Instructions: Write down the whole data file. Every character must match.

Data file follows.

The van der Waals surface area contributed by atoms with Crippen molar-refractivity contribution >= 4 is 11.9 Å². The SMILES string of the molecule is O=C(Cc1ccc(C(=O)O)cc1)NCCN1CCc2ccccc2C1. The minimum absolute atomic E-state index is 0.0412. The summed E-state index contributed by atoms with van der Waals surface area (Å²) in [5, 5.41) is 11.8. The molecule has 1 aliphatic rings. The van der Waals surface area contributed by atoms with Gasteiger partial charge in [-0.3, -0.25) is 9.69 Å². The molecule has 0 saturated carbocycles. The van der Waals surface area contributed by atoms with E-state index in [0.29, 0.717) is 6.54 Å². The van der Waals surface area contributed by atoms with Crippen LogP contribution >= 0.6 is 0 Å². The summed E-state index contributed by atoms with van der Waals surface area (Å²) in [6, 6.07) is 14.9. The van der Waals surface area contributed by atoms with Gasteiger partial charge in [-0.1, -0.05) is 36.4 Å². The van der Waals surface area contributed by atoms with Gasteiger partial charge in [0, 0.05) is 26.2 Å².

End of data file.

The van der Waals surface area contributed by atoms with Crippen molar-refractivity contribution >= 4 is 11.9 Å². The SMILES string of the molecule is O=C(Cc1ccc(C(=O)O)cc1)NCCN1CCc2ccccc2C1. The minimum absolute atomic E-state index is 0.0412. The summed E-state index contributed by atoms with van der Waals surface area (Å²) in [5, 5.41) is 11.8. The molecule has 1 aliphatic rings. The van der Waals surface area contributed by atoms with Gasteiger partial charge in [-0.3, -0.25) is 9.69 Å². The molecule has 0 saturated carbocycles. The van der Waals surface area contributed by atoms with E-state index in [0.29, 0.717) is 6.54 Å². The van der Waals surface area contributed by atoms with Crippen LogP contribution >= 0.6 is 0 Å². The summed E-state index contributed by atoms with van der Waals surface area (Å²) in [6, 6.07) is 14.9. The van der Waals surface area contributed by atoms with Gasteiger partial charge in [-0.1, -0.05) is 36.4 Å². The van der Waals surface area contributed by atoms with Gasteiger partial charge in [0, 0.05) is 26.2 Å².